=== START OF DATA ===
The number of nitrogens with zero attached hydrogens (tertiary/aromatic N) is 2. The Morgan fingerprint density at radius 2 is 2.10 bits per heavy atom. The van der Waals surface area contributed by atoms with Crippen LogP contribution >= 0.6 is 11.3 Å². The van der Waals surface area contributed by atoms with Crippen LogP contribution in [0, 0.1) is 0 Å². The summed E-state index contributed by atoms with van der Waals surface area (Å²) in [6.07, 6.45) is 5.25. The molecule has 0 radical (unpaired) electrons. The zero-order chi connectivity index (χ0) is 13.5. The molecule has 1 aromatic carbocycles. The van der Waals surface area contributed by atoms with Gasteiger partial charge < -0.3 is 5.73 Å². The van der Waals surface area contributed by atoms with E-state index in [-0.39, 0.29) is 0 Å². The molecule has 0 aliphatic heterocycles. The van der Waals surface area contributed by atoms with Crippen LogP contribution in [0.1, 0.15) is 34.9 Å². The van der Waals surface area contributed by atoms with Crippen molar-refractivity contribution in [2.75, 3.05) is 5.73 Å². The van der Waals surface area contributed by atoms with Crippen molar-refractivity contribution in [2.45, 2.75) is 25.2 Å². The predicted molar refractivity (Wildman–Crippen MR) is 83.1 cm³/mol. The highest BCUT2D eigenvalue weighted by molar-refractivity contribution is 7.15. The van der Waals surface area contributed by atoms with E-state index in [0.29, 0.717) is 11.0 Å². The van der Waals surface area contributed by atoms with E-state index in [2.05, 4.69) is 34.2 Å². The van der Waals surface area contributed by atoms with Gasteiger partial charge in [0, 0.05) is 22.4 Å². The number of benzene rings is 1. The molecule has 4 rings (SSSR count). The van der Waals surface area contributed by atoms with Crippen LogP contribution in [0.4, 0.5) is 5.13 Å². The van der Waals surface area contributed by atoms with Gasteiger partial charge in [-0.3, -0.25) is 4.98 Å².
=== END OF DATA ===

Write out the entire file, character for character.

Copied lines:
The number of nitrogens with zero attached hydrogens (tertiary/aromatic N) is 2. The Morgan fingerprint density at radius 2 is 2.10 bits per heavy atom. The van der Waals surface area contributed by atoms with Crippen LogP contribution >= 0.6 is 11.3 Å². The van der Waals surface area contributed by atoms with Crippen LogP contribution in [0, 0.1) is 0 Å². The summed E-state index contributed by atoms with van der Waals surface area (Å²) in [6.07, 6.45) is 5.25. The molecule has 0 radical (unpaired) electrons. The zero-order chi connectivity index (χ0) is 13.5. The molecule has 1 aromatic carbocycles. The van der Waals surface area contributed by atoms with Gasteiger partial charge < -0.3 is 5.73 Å². The van der Waals surface area contributed by atoms with E-state index in [-0.39, 0.29) is 0 Å². The molecule has 0 aliphatic heterocycles. The van der Waals surface area contributed by atoms with Crippen LogP contribution in [0.1, 0.15) is 34.9 Å². The van der Waals surface area contributed by atoms with Crippen molar-refractivity contribution in [2.75, 3.05) is 5.73 Å². The van der Waals surface area contributed by atoms with Crippen molar-refractivity contribution in [2.45, 2.75) is 25.2 Å². The predicted molar refractivity (Wildman–Crippen MR) is 83.1 cm³/mol. The highest BCUT2D eigenvalue weighted by molar-refractivity contribution is 7.15. The van der Waals surface area contributed by atoms with E-state index in [0.29, 0.717) is 11.0 Å². The van der Waals surface area contributed by atoms with E-state index in [2.05, 4.69) is 34.2 Å². The van der Waals surface area contributed by atoms with Gasteiger partial charge in [0, 0.05) is 22.4 Å². The number of benzene rings is 1. The molecule has 4 rings (SSSR count). The van der Waals surface area contributed by atoms with Crippen LogP contribution in [0.4, 0.5) is 5.13 Å². The van der Waals surface area contributed by atoms with Gasteiger partial charge in [-0.3, -0.25) is 4.98 Å².